Tariffs, intellectual property and more are likely to be discussed, Ross said.
The Trump administration’s U.S.-China trade delegation will likely address both intellectual property rights as well as steel and aluminum trade issues during the delegation’s visit to China this week, said Commerce Secretary Wilbur Ross.
Speaking at the annual Society for Advancing Business Editing and Writing (SABEW) conference in Washington on Friday, Ross said that President Trump views America’s concerns about intellectual property rights as linked to the threats posed by China’s state-subsidized steel and aluminum industries, and that Trump believes that both trade issues must be addressed to restore fair trade with China.
“Where there’s a sort of commonality of interest between the two 232s and the 301 is this — things like steel and aluminum deal with the economy as they exist today. Intellectual property rights importantly deal with the economies as they will be in the future,” Ross said. “It’s the president’s view we must deal with both today’s necessities and the future’s necessities.”
Made in China 2025, China’s initiative to lead the world’s advanced manufacturing economy by subsidizing and loaning funds to Chinese manufacturers, is also of concern as the trade delegation prepares for their mission.
Ross observed the damage China’s subsidized steel and aluminum industries have inflicted on America as a harbinger of future consequences should the U.S. fail to address “China 2025”.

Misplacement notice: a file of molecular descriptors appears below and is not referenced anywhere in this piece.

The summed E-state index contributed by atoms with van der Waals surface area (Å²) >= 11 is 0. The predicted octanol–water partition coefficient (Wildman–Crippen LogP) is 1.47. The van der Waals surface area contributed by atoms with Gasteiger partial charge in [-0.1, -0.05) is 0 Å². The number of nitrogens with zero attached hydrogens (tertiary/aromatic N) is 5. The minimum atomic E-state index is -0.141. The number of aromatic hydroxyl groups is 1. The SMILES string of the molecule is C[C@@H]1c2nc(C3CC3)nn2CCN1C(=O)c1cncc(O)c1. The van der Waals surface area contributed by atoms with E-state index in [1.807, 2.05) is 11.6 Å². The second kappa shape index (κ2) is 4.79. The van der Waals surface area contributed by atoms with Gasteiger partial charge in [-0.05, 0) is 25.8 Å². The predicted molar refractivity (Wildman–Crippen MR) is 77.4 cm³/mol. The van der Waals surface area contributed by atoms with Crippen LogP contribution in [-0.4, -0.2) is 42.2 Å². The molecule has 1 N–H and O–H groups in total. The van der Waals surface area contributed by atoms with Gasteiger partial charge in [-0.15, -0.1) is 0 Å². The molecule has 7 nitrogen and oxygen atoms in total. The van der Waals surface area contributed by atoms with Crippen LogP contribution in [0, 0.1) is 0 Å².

“Historically, they have subsidized the traditional industries: the steels, the aluminums, things like that, shipbuilding and others. What the [China 2025] plan seems to call for is major subsidies, hundreds of billions of dollars of subsidies, for the industries of the future, but we already have seen the problem that subsidies have created for the more traditional industries,” Ross said.
“Is it fair competition for America’s high-tech companies or Europe’s or Japan’s or anyone else’s to compete against a state that is advancing hundreds of billions of dollars of subsidies for those industries? Leaving aside all the intellectual property rights, just the idea of the subsidies, that is troubling.”
Despite concerns that the tariffs imposed by Trump will spur a trade war, Ross expressed optimism that China is ready to negotiate.
“There’s some encouragement from some of the recent remarks by President Xi, particularly at the Boao Conference. He suggested there quite a lot of things that if fleshed out and if they were tightly timed and nominated, they could be very promising,” Ross said.
Also on the agenda for the U.S. trade delegation will be disproportionate tariffs imposed by China to solely foster their own industries and limit the growth of other nations.
"Our goal in terms of the relations with China is no different than what it has been – to get rid of the abusive tactics, especially in the intellectual property rights area but also in the tariff barriers. Take automotive. China is not now an exporter much in the way of automobiles to us, but right now their tariff barrier is 25 percent versus our 2.5,” Ross said. “It’s pretty clear that China intends to become a global player in electric vehicles and perhaps in autonomous vehicles as well.”
Currently, Ross is not scheduled to personally attend the U.S. trade delegation’s talks with China.
But Ross affirmed that “there will be a unified policy at the meeting,” addressing concerns that the U.S. trade delegation to China, which will include U.S. Trade Representative Robert Lighthizer, Treasury Secretary Steven Mnuchin, Office of Trade and Manufacturing Policy Director Peter Navarro, and White House Economic Adviser Larry Kudlow, represents dissident perspectives on trade.